Meanwhile I got my peppers ready.  I'll share this with you because I one point I thought it was the coolest thing.  Some of you will already know this little trick and think it's old news, but for the rest of us...

Just cut the peppers in half along the stem and take out the stem with your hand! Rinse out all the seeds and viola!  Then cut them into strips, then cut the strips in half. Another good tip: cut with the peppers in this position. The peppers are softer on this side and it's not as slippery making it less likely to slip off and cut your finger. (Yup that happened a few years ago, so thought I'd share)

After the sausage is about 1/2 way cooked throw in your pepper and stir occasionally. At this point I put it up to med-high (or just a little hotter). In total the sausage take about 15 min to cook through.  I like to cook them a little on the slow side so the outside doesn't get too crispy but if you like them a little crunchier turn it up a little and they'll be done quicker too.

Then your done! Eric's likes his plain on a roll, but me, I like mine cut up...

With some sauce on it...

And some peppers on top...

Sure why not, throw some cheese on there too...

And a little more sauce for good measure.

And that's it! Dinner in less than 5 ingredients!  Quick and easy!

Enjoy! What are some quick meals you guys like to throw together when you're hungry and just NEED FOOD? These recipes are my favorite! 

Sunday, June 22, 2014

The Beauty of June Continues

I'm so excited with how beautiful our gardens are this year that I couldn't wait to give you guys an update!

I don't know if it's because we're paying more attention or if it's because we've been working so hard on them this year, but everything is saying, "Thank you!" in a big way.

I mean, check out this Peony, would you!
According to The Plant Expert (and if I picked the right one in the list) this beauty is called Mother's Choice and was the winner of the American Peony Society Gold Medal in 1993!  Why am I not surprised?!

If you're looking to grow peonies, they're pretty easy once they get their feet down.  I do virtually nothing to these and they keep coming back every year.  Just a little weeding around their base.  I've heard that some will cut them back after they bloom, but I never have.  In the fall I will take away the dead from the year before, but only if it's not connected anymore.  I don't ever clip anything off.  I've heard that the leaves and stalk from tulips actually feed the bulbs, so maybe that's true for the peonies as well.  Whatever I'm doing (or not doing) they seem to like it.  There are a few things suggested by the Plant Expert to help you out if you'd like to take the extra mile.  Also, if you're planting them for the first time, or moving them, tho pretty hardy, they can be temperamental, so definitely check out that sight on the how too's for best results.

And our roses have started blooming.  I'm not certain enough about the names to list them, yet, but that's some homework I'm going to do.  Always learning!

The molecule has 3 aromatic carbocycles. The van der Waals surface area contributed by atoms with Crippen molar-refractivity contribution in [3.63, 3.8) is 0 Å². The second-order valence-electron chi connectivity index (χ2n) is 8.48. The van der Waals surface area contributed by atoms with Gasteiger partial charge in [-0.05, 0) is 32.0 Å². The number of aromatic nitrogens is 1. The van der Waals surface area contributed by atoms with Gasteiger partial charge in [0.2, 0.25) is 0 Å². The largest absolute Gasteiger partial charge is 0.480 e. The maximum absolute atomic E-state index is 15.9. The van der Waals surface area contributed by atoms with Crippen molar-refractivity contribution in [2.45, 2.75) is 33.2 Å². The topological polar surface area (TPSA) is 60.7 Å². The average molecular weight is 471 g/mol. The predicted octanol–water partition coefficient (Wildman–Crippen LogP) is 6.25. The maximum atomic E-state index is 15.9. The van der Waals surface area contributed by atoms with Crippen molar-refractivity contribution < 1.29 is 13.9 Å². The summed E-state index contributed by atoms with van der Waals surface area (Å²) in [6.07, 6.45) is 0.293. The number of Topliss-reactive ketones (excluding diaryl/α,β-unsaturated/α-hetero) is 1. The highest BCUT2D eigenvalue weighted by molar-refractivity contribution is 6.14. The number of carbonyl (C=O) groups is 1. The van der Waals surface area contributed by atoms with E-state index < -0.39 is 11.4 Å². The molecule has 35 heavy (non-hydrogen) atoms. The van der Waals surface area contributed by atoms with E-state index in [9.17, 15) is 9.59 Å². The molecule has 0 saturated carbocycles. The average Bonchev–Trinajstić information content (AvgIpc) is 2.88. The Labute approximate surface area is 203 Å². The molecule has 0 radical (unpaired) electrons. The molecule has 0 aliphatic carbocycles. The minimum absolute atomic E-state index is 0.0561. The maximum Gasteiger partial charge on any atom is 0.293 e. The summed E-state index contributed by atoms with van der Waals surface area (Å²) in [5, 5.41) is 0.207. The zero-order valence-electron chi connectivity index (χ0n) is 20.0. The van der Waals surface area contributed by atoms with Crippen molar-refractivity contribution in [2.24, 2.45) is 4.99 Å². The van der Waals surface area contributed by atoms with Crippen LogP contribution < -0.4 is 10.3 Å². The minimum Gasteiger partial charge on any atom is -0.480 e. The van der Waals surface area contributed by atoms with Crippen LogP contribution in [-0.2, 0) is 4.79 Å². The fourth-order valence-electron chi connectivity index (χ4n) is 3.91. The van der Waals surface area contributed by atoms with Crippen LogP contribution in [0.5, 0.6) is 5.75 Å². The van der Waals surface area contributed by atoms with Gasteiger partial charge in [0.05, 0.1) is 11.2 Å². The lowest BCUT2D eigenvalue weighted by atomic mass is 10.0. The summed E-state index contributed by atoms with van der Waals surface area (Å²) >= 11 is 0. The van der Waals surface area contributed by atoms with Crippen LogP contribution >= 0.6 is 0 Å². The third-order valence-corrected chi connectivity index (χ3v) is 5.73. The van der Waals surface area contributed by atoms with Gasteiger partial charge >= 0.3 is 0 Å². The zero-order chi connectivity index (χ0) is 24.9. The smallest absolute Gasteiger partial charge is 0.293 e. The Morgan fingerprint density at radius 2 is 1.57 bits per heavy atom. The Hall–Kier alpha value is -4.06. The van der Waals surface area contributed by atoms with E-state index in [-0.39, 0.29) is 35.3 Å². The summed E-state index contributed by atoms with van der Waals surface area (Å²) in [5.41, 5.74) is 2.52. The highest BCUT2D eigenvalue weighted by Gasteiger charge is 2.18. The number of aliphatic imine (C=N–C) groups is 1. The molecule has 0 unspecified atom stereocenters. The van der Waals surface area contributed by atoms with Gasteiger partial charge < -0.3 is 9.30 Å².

For all my roses, I can't say I do much to keep them looking great.  They pretty much take care of themselves.  I try and cut back the dead from the previous year but only after the buds of the new growth start to form as some of those dead looking stalks have surprised me with growth, even blooms before.  So around this time, right when they're about to bloom, I cut the dead off (about three inches above the green) to make way.  A little weeding at the base, but leaving some leaves or something to cover it's feet is always good to keep the moister after it rains. 

If I move any though I take great care to make sure everything is just so for them when they get to their new home.  First thing I make sure of is making the new hole good and deep and big.  Then I throw in fertilizer and horse manure (magic ingredient to any rose transplant).  Then when I take the rose from it's original home, I do my best to make it like it never left.  In other words, I take as much original dirt as I can.  Then I place it so gently in it's new home and give it lots of water.  I kind of think of it like moving a sleeping baby.  As long as they don't realize their being moved, they'll stay sleeping.  And when they wake up the hope is, they won't be cranky, but they'll love their new environment.  

And the Spirea have taken off this year and are more beautiful than they've ever been.  Maybe it's because all the weeds have been yanked out from their centers for once!
Spirea are hardy and reseed like crazy.  This one came up on it's own one year!  Eric takes to them with the hedge trimmer whenever he feels like it and they just keep on truckin.  They're a great little shrub for anyone that doesn't have the time to really trim on the regular though because they don't grow like crazy or shoot runners out.  They're pretty tame (besides sending volunteers out every once in a while) and just stay in their little spot and look pretty.  They do like full sun as well, and the butterflies, honey bees and bumble bees just love them.

Narrowleaf Evening Primrose is so cheery!
These can be easily mistaken for a flock if you're not careful in the early spring before they bloom.  But they are much shorter and their leaves are a bit deeper green.  You'll also start to see the fuzzy red bloom so watch for those so not to pull them out, because they are such an eye catcher.

Sweet Summer Love Clematis is very happy this year. 
They like full sun and something to climb. This clematis has even outgrown it's little trellis but I keep putting the shooters down through the trellis again to make it fuller and it seems to be working beautifully. 

And our Lambs Ear is right below that because they like to have something by their feet just like the roses, and is blooming too. I don't think we've ever seen this bloom before.  These perennials can get out of hand if you let them.  They need a little tough love every once in a while.  My rule, if they're out of bounds they get yanked.  It take a couple of years for them to get to that point, but they always do.
Whatever is going on this year, it's all good!

After our hard work, we took a walk on the backtracks behind our house and a little on the edge of the freshly cut farm behind that.  It was a beautiful day.

Till next time!  Thanks for stopping by!